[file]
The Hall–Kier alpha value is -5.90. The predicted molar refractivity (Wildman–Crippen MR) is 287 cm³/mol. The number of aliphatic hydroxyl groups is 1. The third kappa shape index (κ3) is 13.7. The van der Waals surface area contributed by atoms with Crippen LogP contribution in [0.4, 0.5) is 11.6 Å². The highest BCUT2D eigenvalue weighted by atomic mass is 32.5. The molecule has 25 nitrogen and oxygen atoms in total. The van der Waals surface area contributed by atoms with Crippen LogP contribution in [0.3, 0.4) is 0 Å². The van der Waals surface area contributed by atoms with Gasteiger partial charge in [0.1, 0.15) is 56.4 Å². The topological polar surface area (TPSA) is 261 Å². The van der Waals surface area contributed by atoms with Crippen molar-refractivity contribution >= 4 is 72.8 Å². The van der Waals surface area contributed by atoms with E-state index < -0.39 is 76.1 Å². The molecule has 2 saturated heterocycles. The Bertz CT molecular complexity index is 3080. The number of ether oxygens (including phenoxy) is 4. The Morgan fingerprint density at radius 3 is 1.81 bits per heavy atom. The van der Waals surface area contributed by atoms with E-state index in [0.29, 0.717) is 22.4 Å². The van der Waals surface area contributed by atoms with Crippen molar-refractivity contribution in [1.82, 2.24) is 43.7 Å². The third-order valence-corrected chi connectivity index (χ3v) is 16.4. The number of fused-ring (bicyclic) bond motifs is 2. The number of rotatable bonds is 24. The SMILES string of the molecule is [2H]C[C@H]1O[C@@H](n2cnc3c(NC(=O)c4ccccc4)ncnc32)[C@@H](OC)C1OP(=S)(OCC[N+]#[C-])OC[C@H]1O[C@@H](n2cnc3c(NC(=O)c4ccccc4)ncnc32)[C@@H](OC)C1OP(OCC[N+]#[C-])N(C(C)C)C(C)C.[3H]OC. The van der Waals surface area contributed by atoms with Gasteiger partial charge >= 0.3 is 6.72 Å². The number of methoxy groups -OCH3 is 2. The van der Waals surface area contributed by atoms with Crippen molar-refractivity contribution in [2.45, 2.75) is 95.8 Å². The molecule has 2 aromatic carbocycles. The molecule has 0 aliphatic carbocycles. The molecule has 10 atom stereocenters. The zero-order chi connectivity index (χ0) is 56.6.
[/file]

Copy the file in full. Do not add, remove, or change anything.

The Hall–Kier alpha value is -5.90. The predicted molar refractivity (Wildman–Crippen MR) is 287 cm³/mol. The number of aliphatic hydroxyl groups is 1. The third kappa shape index (κ3) is 13.7. The van der Waals surface area contributed by atoms with Crippen LogP contribution in [0.4, 0.5) is 11.6 Å². The highest BCUT2D eigenvalue weighted by atomic mass is 32.5. The molecule has 25 nitrogen and oxygen atoms in total. The van der Waals surface area contributed by atoms with Crippen LogP contribution in [0.3, 0.4) is 0 Å². The van der Waals surface area contributed by atoms with Gasteiger partial charge in [0.1, 0.15) is 56.4 Å². The topological polar surface area (TPSA) is 261 Å². The van der Waals surface area contributed by atoms with Crippen molar-refractivity contribution >= 4 is 72.8 Å². The van der Waals surface area contributed by atoms with E-state index < -0.39 is 76.1 Å². The molecule has 2 saturated heterocycles. The Bertz CT molecular complexity index is 3080. The number of ether oxygens (including phenoxy) is 4. The Morgan fingerprint density at radius 3 is 1.81 bits per heavy atom. The van der Waals surface area contributed by atoms with E-state index in [0.29, 0.717) is 22.4 Å². The van der Waals surface area contributed by atoms with Crippen molar-refractivity contribution in [1.82, 2.24) is 43.7 Å². The third-order valence-corrected chi connectivity index (χ3v) is 16.4. The number of fused-ring (bicyclic) bond motifs is 2. The number of rotatable bonds is 24. The SMILES string of the molecule is [2H]C[C@H]1O[C@@H](n2cnc3c(NC(=O)c4ccccc4)ncnc32)[C@@H](OC)C1OP(=S)(OCC[N+]#[C-])OC[C@H]1O[C@@H](n2cnc3c(NC(=O)c4ccccc4)ncnc32)[C@@H](OC)C1OP(OCC[N+]#[C-])N(C(C)C)C(C)C.[3H]OC. The van der Waals surface area contributed by atoms with Gasteiger partial charge >= 0.3 is 6.72 Å². The number of methoxy groups -OCH3 is 2. The van der Waals surface area contributed by atoms with Crippen molar-refractivity contribution in [2.45, 2.75) is 95.8 Å². The molecule has 2 aromatic carbocycles. The molecule has 0 aliphatic carbocycles. The molecule has 10 atom stereocenters. The zero-order chi connectivity index (χ0) is 56.6.